“At the edge” or “A Willy E. Coyote” moment

This is a sample of the high-level discussion in late July 2008:

Following the collapse of Fannie Mae (FNM) and Freddie Mac (FRE), Ben Bernanke’s Congressional testimony last week had Fed watchers predicting interest rates would remain flat, or possibly fall, by the end of the year.

But surging share prices last week and tough talk from two FOMC board members has delivered an expectations U-turn.

According to interest rate futures, investors had priced in a 42 percent chance of a 2008 rate hike following Bernanke’s testimony. But after falling oil prices and not-as-horrible-as-expected earnings from banks drove stocks higher through Thursday, a hike by year-end had been fully priced in by finicky investors.

Then on Friday, Minneapolis Fed President Gary Stern said that the Fed couldn’t wait for the double-threat posed by jittery housing and financial markets to subside in order to fight higher inflation. In similar remarks, the Philadelphia Fed’s Richard Plosser said this morning that rate hikes should be expected “sooner rather than later.”

All of this has helped push up the expectations of higher rates even further with a hike by October almost fully priced in at 90 percent.

What it in fact helped push was the “ball over the edge”.

 

You want more money? But I won´t give it to you! So while velocity was tanking (money demand soaring) the Fed thought it proper to pull in supply.

6 thoughts on ““At the edge” or “A Willy E. Coyote” moment

  1. One day, individuals will be able to look at a graph of PURPOSELY withdrawn supply and realize: That’s not only lousy for me, it’s not good for anyone I know, either!

  2. Marcus, you end the post saying the Fed restricted the supply of money. You provide a graph showing in green the [annual] rate of change of MZM money, which the Fed does not directly control. The green line falls after peaking above 16% in 2008Q2 but again, the Fed does not directly control MZM money.

    FRED shows the annual rate of change of MZM money, in green, peaking above 16% in 2008Q2, just as your graph does. But the FRED graph also shows the monetary base, which the Fed does directly control, increasing sharply at exactly the same moment MZM is falling.

    http://research.stlouisfed.org/fred2/graph/?g=9X1

    Extending the blue line for just one more quarter shows that the Fed’s increase in the monetary base was massive, dwarfing the changes in your MZM.

    http://research.stlouisfed.org/fred2/graph/?g=9X2

    So I do not see how it can be correct to say that “the Fed thought it proper to pull in supply.”
    Art

    • In effect it did so by paying interest on all reserve balances in October 2008. The rise in the base was more than compensated by the fall in the money multiplier. In other words, paying interest on reserves was contractionary!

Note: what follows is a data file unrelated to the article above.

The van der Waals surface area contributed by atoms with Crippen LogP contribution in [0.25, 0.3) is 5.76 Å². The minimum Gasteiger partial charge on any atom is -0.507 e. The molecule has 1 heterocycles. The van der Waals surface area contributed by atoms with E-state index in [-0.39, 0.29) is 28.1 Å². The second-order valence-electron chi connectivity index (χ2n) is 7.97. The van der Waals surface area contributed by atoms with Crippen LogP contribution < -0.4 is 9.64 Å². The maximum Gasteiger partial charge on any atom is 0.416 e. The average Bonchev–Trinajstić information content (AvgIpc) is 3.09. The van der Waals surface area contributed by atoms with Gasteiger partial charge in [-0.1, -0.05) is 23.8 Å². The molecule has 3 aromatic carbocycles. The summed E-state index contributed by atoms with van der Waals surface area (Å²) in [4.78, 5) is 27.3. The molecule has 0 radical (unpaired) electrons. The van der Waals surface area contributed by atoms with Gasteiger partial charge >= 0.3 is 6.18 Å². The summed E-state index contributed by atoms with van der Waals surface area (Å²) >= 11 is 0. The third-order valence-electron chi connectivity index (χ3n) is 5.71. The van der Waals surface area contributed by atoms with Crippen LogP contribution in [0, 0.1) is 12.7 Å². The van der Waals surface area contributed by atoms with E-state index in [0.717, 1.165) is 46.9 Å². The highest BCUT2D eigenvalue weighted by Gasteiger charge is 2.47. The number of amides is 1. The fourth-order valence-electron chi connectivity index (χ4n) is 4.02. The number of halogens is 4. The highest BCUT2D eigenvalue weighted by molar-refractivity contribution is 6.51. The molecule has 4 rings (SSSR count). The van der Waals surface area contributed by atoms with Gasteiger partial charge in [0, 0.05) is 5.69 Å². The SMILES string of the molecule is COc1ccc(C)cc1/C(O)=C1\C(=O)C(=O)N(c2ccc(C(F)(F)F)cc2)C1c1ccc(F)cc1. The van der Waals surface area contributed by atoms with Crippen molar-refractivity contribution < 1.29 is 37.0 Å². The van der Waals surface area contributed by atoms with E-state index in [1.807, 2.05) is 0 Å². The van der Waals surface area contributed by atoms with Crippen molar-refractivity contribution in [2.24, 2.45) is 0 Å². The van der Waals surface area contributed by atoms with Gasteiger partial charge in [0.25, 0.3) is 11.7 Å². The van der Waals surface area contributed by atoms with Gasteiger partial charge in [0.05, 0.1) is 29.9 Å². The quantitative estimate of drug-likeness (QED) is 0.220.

• Good answer! Now, if I take the 9X2 graph, change the frequencies to monthly, and add a line showing excess reserves (also monthly)

        http://research.stlouisfed.org/fred2/graph/?g=a0r

        it appears that a significant drop in MZM growth started a month or so before the significant increase in AMBSL.

        It also appears that excess reserves started increasing *after* the MZM decline, but slowly at first. (If I recall, excess reserves started increasing late in the month of September, which makes September’s increase look like a slow start because the data are monthly).

        If these observations are correct, reserves started increasing before the Fed started paying interest on reserves. And MZM started falling even before that. So it still appears to me that the economy started to fall before the change in base money and the start of interest on reserves, and the graphs only show consequences! Consequences and policy responses. Adding NGDP to the graph (black line)

        http://research.stlouisfed.org/fred2/graph/?g=a0u

        shows a slowly declining growth rate turn into a more rapidly declining rate at just the same moment as the green MZM decline. Granted, GDP shows quarterly numbers, which blurs everything.

        But to your point: “paying interest on reserves was contractionary”, and the Fed started “paying interest on all reserve balances in October 2008” —
        The red line on these two graphs seems to show that the dramatic increase in excess reserves was about half over by October, 2008. So while paying interest on reserves may have been contractionary, but it was not the original source of the problem.

        Now I need another good answer.

  3. NA, bear with me:
    1. Central Bank (CB) is highly capable of keeping econ. activity stable:
    – Able to monitor appropriate econ. indicators
    – Capable of implementing aggressive policies when needed
    2. Fed´s response to econ. developments during this recession revealed that policymakers were decidedly more cautious (see the July discussion above),
    3. Given the central role of the public´s expectations of future CB policy in the monetary transmission mechanism, an easing or tightening of policy can consist of any action, or inaction, by the CB that alters the public´s expectations , i.e. “aggressive” versus “cautious” character of policy.

    Do you think Fed actions from late 2007 into 2008 constituted an “irresponsible tightening”?

    • Change in response to inaction by the Fed seems to me to be endogenous change arising from people and businesses. Policymakers would need remarkable foresight to circumvent such change. I would not call it irresponsible tightening. But I am now outside the area that I know something about.

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